Executive Conference Minister
Members of Central Plains Mennonite Conference have been living into a Covenant of Spiritual Practices since it was adopted one year ago. Our Annual Meeting in July provided an opportunity to check in and discover if our covenant was making any difference. Church history is replete with new initiatives that fail to produce substantive difference. Our delegates sent a clear message that a renewed commitment to spiritual practices is making a discernible difference in our local congregations and within the conference as a community.
The significance of this difference should not be underestimated. It is hard to remember a time when church members came together to report a change in the spiritual vitality of their congregations.
When asked what difference our covenant of spiritual practices is making, the delegates offered four measures of spiritual growth. I offer specific examples of each from the written comments from table groups.
Strengthened witness beyond their congregations
Delegates reported that an emphasis on spiritual practices has resulted in transformed attitudes toward prisoners. Members have seen reconciliation with others and healing of broken relationships. Some reported growth and connection to the wider community by moving church meetings outside the church building. Our members are thinking more intentionally about what we want our identity to be in the community.
Increased awareness that our spiritual practices are essential to Christian vitality
Focusing on spiritual practices raises our awareness of the Spirit’s presence in our midst. By fasting we are made more aware of the needs of others. We become refreshed in giving ourselves to the things we should be doing anyway. We are more aware that God is among us.
Strengthened sense of community within congregations and across our conference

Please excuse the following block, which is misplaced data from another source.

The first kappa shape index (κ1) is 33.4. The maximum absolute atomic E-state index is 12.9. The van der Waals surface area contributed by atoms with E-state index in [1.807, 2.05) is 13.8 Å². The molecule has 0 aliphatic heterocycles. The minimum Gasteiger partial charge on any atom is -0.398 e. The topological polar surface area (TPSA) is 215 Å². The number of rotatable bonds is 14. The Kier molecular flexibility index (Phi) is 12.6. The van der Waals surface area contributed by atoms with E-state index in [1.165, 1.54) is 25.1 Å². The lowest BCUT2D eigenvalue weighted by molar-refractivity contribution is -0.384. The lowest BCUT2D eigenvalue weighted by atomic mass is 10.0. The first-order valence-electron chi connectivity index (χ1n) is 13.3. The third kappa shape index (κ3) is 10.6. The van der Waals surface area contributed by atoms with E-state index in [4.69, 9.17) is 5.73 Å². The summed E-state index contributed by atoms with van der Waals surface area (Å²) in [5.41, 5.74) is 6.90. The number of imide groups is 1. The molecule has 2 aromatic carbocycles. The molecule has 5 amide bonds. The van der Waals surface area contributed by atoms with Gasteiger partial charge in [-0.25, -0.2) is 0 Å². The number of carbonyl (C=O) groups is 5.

The covenant of spiritual practices makes us more honest with each other about our spiritual lives. It is clearer for us to know how to handle our disagreements. When we practice our spiritual lives together, we build relationships together. We become more patient with each other as we walk together in spiritual practices. Spiritual practices help us “lean into each other” when we struggle. We are reminded that we – across our conference – have many things in common.
Increased confidence and competence in practicing the Christian life.
The covenant of spiritual practices gives us new eyes for Bible study, new energy for faith, new hope to have better answers to share with people who are turned off by Christianity. This emphasis has created greater understanding that transformation is more a process of God’s grace than what we do.
These are just some examples of all the ways our conference delegates expressed the difference our emphasis on spiritual practices is making.
As I reflect on this feedback, I wonder, what is needed to keep us moving farther on this same path?. Discernible transformation grows out of our understanding of God’s grace more than our grand designs. Maybe moving to the next level is as basic as keeping our focus on those things that bring us face-to-face with Jesus and doing those things together. Could that make all the difference?